But that is just it: To my mind, sentences are bad when they are unintuitive. This has nothing to do with them being fun or wacky (or, to some people's minds, silly or plain useless). I'm totally fine with saying that my young owl is reading books (even though ordering a coffee or asking for an ensuite room with a double bed might be more practical, it's also not very exciting... :)). What I have a problem with are sentences that sound stilted, where the prepositions are just "off", that only work in one of the two languages, or where I can't construe a context (which I usually find very simple with the "talking animals" sentences -- pretty much usual fairy tale fare :)). The "run into university" sentence is a combined case of odd preposition/doesn't translate well/can't come up with context, while this one here is just plain weird and without an obvious context (more along the lines of tsuj's Arabic sentences above).
Sorry for the longish rant. :) My point is that I feel that "illogical" sentences are confusing and break my flow while learning, while unnatural sentences (e.g. odd use of prepositions or unexpected collocations like "ich benutze einen Hut") don't help me to develop a feeling for my target language.
I just came across the sentence "A tail is not a horn" in the Dutch course (in the very beginning of the tree; the lesson is "Animals", and the negative pronoun geen/"not a" had been taught two lessons previously).
Now, this is a sentence that I presume is supposed to teach very much the same structure as this one, but because the two things being compared come from the same category (i.e. animal body parts), I find it a lot more intuitive. And it doesn't just seem to be me: There is hardly any discussion following that particular exercise, just a few people asking for clarification on the use of geen, but nothing about the semantics: https://forum.duolingo.com/comment/9489398
Maybe it has to do with the similar but different ordered phonetics between "iuvenes" and "universitates". Like in school the sentence designer struggled to learn to spell "iuvenes" and kept spelling it something like "iunevers" and their teacher said to them, "Universities are not young men!"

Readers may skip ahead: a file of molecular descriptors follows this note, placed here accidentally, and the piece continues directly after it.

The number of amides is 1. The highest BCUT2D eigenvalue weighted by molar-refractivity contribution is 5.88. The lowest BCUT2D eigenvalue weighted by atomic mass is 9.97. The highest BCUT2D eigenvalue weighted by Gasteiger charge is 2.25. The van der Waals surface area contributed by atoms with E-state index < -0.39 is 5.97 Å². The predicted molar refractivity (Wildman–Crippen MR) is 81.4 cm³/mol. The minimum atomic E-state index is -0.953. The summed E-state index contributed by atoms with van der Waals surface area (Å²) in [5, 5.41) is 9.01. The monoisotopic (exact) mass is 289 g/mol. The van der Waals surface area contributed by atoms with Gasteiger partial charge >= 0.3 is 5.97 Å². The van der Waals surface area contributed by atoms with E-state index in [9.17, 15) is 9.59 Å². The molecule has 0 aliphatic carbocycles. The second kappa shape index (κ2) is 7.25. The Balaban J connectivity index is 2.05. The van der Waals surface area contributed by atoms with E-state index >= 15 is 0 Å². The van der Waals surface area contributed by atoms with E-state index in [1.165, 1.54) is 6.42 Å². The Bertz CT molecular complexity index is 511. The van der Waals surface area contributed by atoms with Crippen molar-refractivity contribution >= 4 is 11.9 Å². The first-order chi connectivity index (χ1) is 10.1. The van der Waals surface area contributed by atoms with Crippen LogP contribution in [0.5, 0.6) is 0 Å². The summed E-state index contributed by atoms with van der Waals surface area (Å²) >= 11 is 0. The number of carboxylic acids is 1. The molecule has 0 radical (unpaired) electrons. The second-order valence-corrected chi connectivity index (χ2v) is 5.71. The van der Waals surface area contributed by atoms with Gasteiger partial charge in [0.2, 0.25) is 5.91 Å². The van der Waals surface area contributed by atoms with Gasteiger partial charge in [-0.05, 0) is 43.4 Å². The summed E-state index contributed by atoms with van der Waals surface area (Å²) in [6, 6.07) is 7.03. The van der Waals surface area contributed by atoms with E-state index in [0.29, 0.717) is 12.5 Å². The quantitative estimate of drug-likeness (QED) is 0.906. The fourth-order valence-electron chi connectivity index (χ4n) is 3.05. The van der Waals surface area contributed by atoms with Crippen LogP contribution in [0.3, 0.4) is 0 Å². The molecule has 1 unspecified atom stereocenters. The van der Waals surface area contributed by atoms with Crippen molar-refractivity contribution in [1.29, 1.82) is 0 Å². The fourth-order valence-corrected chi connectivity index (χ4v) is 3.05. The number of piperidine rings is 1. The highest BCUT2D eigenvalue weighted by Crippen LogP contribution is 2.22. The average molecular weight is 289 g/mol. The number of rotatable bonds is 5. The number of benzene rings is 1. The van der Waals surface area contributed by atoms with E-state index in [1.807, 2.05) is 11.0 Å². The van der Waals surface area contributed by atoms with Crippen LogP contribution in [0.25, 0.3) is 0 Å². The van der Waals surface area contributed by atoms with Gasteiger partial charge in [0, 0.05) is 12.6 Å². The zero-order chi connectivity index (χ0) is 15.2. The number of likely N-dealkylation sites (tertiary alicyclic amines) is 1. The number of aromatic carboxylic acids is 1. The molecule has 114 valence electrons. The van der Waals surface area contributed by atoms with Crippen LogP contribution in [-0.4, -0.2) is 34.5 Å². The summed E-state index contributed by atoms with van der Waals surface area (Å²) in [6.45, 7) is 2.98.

I think there is quite a difference between whimsical, silly sentences ("my goat drinks beer"), which I personally find quite fun (although I know that they annoy some people who'd rather learn "something useful"), and ones that baffle the reader. If this sentence contrasted two things that were more in the same category (say "schools are not universities" or "youths are not old people"), it would be a lot easier to understand. Such as it is, it certainly works to show off the predicate nominative -- no problem with that. But without a context -and the reader quite likely still trying to get to grips with basic vocab-, the immediate effect is "huh, did I miss something? I'm sure this has another meaning I'm not getting right now".
The only sense behind this sentence for me might be to teach/remind native American speakers that "u" in other languages is not pronounced as "iu" as they tend to do automatically. So these two words maybe show the difference when it's right to say "iu" and when not. The more "normal" sense this sentence would contain, the less it would be obvious whats the point of attention because nobody would make up his mind about it.
Unfortunately, some spoken sentences in the Latin course are pronounced quite poorly because some of the American voices don't really get the "u" and "r" as they are ment to be.
Non anglophonic native speakers should be used to differ between "u" and "iu" anyway and especially Italian, also Spanish or at least Austrian or Bavarian native speakers should have no problems with the rrrrolling "r". :D